Written By: Pamela Tudor

Emotional intelligence is the ability to be aware of your emotions and how they affect your behavior, and being able to use this greater awareness in your relationships. Emotional intelligence (EI or sometimes referred to as EQ) differs from cognitive intelligence (IQ). There is much research shows that emotional intelligence is more of a factor for success in life than IQ.

This is not to denigrate brainiacs. Personally, I love being around really smart people! But how many of us know a really smart person who is fairly clueless about his/her impact on others? Misunderstandings, confusion and irritation often surround those who are unaware of their impact.

For example, have you known a boss whose anger on some days spills out so volcanically that people developed a boss barometer, communicated like wild fire, for keeping heads down or becoming invisible that day? This person might be quite cognitively smart, but unable to manage his emotions and therefore not very emotionally intelligent.

This simple guide will break down the generally recognized components of emotional intelligence into bite-sized pieces. There are many subdivisions of EI that are worthwhile examining – we’ll have fun with them. I will provide a few practical tips for you to incorporate into your daily life with each aspect of our exploration. Take what works for you – and practice using the tips.

My main suggestion is to approach the whole issue of EI as a means for building emotional know-how, which will improve your relationships at work and at play. The by-product of this practice is increased inner fitness: effectiveness, self-empowerment, peace and happiness. Just like you might practice your dance steps, practice gaining emotional smarts– it will help you to achieve your goals.

Okay! So we’ll start with the first aspect of emotional intelligence: being aware of your emotions and your moods as you are having them. Questions you might ask yourself are: What do you do when you get anxious or stressed? What feelings do you have in your body as you experience your emotions? Do you have reflexive or automatic behaviors that might have earned you some unpleasant labels?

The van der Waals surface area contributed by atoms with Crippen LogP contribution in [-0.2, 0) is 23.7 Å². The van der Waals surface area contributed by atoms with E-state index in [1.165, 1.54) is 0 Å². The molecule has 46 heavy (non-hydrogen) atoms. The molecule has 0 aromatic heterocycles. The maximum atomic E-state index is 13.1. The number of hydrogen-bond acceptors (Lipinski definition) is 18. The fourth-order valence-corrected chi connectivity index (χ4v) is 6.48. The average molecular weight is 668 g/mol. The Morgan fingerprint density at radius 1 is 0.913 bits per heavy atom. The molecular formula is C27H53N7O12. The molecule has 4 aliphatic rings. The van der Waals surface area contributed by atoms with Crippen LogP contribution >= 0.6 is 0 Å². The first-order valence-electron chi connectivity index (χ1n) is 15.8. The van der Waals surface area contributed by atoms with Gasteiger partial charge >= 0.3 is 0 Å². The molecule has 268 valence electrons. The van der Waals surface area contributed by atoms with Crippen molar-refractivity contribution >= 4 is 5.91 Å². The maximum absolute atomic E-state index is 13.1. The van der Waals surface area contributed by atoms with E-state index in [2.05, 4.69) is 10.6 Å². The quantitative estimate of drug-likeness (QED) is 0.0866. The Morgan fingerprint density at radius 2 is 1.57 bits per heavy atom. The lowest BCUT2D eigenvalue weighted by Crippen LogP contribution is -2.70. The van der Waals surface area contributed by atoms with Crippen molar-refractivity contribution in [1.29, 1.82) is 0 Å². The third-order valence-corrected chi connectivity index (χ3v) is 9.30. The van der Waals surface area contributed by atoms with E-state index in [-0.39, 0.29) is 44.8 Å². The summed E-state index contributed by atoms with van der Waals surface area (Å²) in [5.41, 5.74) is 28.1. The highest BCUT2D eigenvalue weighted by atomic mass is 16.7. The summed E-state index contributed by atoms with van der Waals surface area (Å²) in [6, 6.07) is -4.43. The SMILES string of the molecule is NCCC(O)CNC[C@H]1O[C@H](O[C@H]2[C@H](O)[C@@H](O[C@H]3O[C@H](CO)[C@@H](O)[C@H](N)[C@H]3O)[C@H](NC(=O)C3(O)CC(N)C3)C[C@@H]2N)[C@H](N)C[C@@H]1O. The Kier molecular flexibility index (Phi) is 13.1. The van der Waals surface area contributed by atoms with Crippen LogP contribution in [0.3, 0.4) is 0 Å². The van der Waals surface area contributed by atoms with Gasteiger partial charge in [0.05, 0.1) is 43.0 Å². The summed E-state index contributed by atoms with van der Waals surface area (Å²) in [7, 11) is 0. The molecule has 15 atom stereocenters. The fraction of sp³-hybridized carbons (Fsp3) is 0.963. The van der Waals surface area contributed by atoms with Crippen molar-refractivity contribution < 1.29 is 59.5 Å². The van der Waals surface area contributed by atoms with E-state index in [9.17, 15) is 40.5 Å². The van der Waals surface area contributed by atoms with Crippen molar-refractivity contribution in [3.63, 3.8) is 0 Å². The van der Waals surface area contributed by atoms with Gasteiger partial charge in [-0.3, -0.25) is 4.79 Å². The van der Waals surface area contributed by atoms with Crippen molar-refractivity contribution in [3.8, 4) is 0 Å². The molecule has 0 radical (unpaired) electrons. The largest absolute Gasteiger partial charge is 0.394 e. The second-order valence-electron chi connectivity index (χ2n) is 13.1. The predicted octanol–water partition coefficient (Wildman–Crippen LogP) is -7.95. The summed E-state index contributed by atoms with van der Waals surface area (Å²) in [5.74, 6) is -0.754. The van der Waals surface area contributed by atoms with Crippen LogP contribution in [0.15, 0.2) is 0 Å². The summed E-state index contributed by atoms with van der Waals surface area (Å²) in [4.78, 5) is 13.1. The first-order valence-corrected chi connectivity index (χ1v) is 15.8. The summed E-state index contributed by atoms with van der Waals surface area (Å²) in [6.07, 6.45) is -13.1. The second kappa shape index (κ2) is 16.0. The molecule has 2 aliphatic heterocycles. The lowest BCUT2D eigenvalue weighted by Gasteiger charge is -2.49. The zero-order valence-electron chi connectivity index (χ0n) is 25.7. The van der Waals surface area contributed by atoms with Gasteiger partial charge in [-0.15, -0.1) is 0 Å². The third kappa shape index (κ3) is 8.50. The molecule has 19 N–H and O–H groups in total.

Do you hole up when you feel angry and communicate your anger non-verbally? Are your snippy responses a clear signal of anger that you are expressing sideways? When you are anxious do you start talking so fast no one can get a word in “sledgewise”? Or do you get bossy when you feel fearful or anxious?

These are questions to ask yourself as you practice becoming more aware of your emotions and their impact, as you are having them.

Practice tip:

Choose to spend the next 14 days becoming more and more aware of your emotions, as you go about your day. What are your behavioral manifestations when you experience your emotions? Become aware of your emotions as you feel them: joy, anger, sadness, irritation, anxiety, nervous, fear, hurt. What do you do when you experience these feelings?

This is not easy and requires practice. Most of us are expert at “reading” other people’s emotions and how it affects them. Many of us lose our expertise when it comes to reading our own emotions and how we convey them.

You needn’t change anything– simply take note of your behaviors as you react to your emotions. Jump in! We’re on the road.

Leave a message below for Pamela or email her at: ptudor@boomer-living.com or visit her website at www.tudorconsulting.net.

Tags: components of emotional intelligence, Inner Fitness, peace and happiness

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